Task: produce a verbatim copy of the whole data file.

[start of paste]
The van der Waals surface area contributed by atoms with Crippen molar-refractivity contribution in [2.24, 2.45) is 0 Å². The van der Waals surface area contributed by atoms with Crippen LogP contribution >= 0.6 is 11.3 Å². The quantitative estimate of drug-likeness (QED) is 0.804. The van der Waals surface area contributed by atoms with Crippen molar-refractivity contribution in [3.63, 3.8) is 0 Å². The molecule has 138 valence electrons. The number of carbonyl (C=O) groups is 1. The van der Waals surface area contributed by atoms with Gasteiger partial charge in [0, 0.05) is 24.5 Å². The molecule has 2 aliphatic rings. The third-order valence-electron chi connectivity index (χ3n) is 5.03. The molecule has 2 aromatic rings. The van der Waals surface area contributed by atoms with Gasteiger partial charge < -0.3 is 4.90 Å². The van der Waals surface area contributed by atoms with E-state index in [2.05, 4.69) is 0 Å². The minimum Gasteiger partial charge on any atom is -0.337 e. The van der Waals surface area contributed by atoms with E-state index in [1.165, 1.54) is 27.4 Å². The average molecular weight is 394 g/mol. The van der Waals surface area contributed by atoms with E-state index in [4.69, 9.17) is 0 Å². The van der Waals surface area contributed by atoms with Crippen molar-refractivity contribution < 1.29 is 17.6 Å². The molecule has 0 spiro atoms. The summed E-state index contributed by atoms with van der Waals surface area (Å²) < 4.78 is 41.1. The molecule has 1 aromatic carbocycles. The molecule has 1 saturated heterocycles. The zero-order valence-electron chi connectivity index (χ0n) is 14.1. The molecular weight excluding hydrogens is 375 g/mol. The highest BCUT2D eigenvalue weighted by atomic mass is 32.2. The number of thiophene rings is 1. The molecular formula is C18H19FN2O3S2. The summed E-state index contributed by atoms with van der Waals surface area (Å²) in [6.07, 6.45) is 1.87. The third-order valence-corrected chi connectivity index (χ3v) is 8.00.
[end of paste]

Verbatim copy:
The van der Waals surface area contributed by atoms with Crippen molar-refractivity contribution in [2.24, 2.45) is 0 Å². The van der Waals surface area contributed by atoms with Crippen LogP contribution >= 0.6 is 11.3 Å². The quantitative estimate of drug-likeness (QED) is 0.804. The van der Waals surface area contributed by atoms with Crippen molar-refractivity contribution in [3.63, 3.8) is 0 Å². The molecule has 138 valence electrons. The number of carbonyl (C=O) groups is 1. The van der Waals surface area contributed by atoms with Gasteiger partial charge in [0, 0.05) is 24.5 Å². The molecule has 2 aliphatic rings. The third-order valence-electron chi connectivity index (χ3n) is 5.03. The molecule has 2 aromatic rings. The van der Waals surface area contributed by atoms with Gasteiger partial charge < -0.3 is 4.90 Å². The van der Waals surface area contributed by atoms with E-state index in [2.05, 4.69) is 0 Å². The minimum Gasteiger partial charge on any atom is -0.337 e. The van der Waals surface area contributed by atoms with E-state index in [1.165, 1.54) is 27.4 Å². The average molecular weight is 394 g/mol. The van der Waals surface area contributed by atoms with E-state index in [4.69, 9.17) is 0 Å². The van der Waals surface area contributed by atoms with Crippen molar-refractivity contribution < 1.29 is 17.6 Å². The molecule has 0 spiro atoms. The summed E-state index contributed by atoms with van der Waals surface area (Å²) < 4.78 is 41.1. The molecule has 1 aromatic carbocycles. The molecule has 1 saturated heterocycles. The zero-order valence-electron chi connectivity index (χ0n) is 14.1. The molecular weight excluding hydrogens is 375 g/mol. The highest BCUT2D eigenvalue weighted by atomic mass is 32.2. The number of thiophene rings is 1. The molecular formula is C18H19FN2O3S2. The summed E-state index contributed by atoms with van der Waals surface area (Å²) in [6.07, 6.45) is 1.87. The third-order valence-corrected chi connectivity index (χ3v) is 8.00.